“Rosenwald school” is a curious name that sounds like the Jewish equivalent of a Catholic Magdalene home, where unmarried pregnant girls of yore were tucked away to do laundry for nuns until they had their babies. It’s not; it was actually a number of schools for black children built in the American South during the early 20th Century. I never heard of these or the man whose name they bear, Julius Rosenwald. Biographer Aviva Kempner tells his story in a decidedly straightforward manner through photos, narration, clips, and interviews with descendants, historians, and Rosenwald school alums like Maya Angelou and Congressman John Lewis. At the end, we even hear from Rosenwald himself.
Born in Springfield, Illinois, where he lived across the street from the Lincoln home, Rosenwald—who considered himself “a member of a despised minority”—first made a name selling men’s clothes with his cousin. A series of fortuitous events resulted in a partnership with Sears Roebuck in Chicago in 1895. He got rich creating the Sears catalog, the Amazon of a hundred years ago, as one interviewee calls it. Motivated by a number of things—his friendship with Booker T. Washington, Chicago Sinai congregation rabbi Emil G. Hirsch, the Jewish concept of tikkun olam (“repair the world”), Washington’s Up From Slavery and William Henry Baldwin, Jr.’s An American Citizen, and a disturbing similarity between the persecution of blacks in the States, particularly the South, and that of Jews in Russia—he started a fund to build schools where the government apparently wouldn’t. He also offered money to build YMCAs in various cities.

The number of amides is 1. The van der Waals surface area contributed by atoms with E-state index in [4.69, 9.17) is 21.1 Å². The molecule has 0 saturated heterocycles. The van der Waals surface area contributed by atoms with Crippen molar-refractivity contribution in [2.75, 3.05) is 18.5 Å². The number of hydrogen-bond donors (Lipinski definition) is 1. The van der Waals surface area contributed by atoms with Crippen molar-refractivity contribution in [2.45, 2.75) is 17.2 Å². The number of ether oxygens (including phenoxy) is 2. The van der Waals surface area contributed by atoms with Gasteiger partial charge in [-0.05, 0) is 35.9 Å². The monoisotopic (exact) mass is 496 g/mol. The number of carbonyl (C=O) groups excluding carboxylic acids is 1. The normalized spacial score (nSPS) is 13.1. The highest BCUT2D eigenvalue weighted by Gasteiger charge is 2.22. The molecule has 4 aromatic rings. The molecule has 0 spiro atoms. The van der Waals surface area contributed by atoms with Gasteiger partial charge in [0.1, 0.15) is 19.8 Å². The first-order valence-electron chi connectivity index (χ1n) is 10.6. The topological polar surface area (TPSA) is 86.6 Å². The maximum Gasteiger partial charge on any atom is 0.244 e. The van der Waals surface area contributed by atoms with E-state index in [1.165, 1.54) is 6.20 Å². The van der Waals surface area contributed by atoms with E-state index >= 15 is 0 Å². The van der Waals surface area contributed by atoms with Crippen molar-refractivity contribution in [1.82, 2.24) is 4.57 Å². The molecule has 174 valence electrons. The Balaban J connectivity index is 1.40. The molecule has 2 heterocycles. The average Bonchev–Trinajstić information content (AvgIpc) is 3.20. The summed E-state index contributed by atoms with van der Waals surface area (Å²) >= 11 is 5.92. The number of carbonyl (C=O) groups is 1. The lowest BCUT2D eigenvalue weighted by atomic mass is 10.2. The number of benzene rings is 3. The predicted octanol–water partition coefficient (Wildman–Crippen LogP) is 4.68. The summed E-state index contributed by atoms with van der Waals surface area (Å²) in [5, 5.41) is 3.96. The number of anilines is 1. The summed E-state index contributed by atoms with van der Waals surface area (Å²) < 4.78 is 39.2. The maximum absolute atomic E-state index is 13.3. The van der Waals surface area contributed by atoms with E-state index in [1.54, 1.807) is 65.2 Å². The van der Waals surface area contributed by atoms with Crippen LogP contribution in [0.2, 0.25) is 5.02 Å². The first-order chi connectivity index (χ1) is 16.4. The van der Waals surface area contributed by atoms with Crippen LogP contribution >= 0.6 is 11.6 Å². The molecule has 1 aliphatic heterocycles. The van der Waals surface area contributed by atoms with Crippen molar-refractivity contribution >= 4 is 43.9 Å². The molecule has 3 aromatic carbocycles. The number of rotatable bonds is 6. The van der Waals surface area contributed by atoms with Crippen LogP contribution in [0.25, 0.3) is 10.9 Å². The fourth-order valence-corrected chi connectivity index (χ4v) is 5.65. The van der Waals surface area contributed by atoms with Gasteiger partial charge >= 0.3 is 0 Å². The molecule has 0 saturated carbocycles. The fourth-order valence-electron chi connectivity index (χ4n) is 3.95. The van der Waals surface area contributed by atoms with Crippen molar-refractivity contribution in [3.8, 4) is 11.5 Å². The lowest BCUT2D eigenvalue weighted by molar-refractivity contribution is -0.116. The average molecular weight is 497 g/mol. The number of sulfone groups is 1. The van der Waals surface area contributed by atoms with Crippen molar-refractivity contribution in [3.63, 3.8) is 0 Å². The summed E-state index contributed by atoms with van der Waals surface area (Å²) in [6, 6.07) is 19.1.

Rosenwald’s funding scheme was unique: he paid a third of the cost, with the rest of the funding to be provided (or raised) by the community where the school or YMCA would be built. It worked, and more than 5,000 schools were built. Rosenwald didn’t stop there: he also contributed to housing in Chicago, established the Museum of Science and Industry, and set up a fund for artists and intellectuals. Recipients were in diverse disciplines and included Langston Hughes, Ralph Ellison, Katherine Dunham, Gordon Parks, Jacob Lawrence, Dr. Charles Drew, and even Woody Guthrie. Rosenwald is intriguing not just for its named subject but also for the subjects it gets into on the side: American civil rights, art, and Chicago history.
(Gene Siskel Film Center) B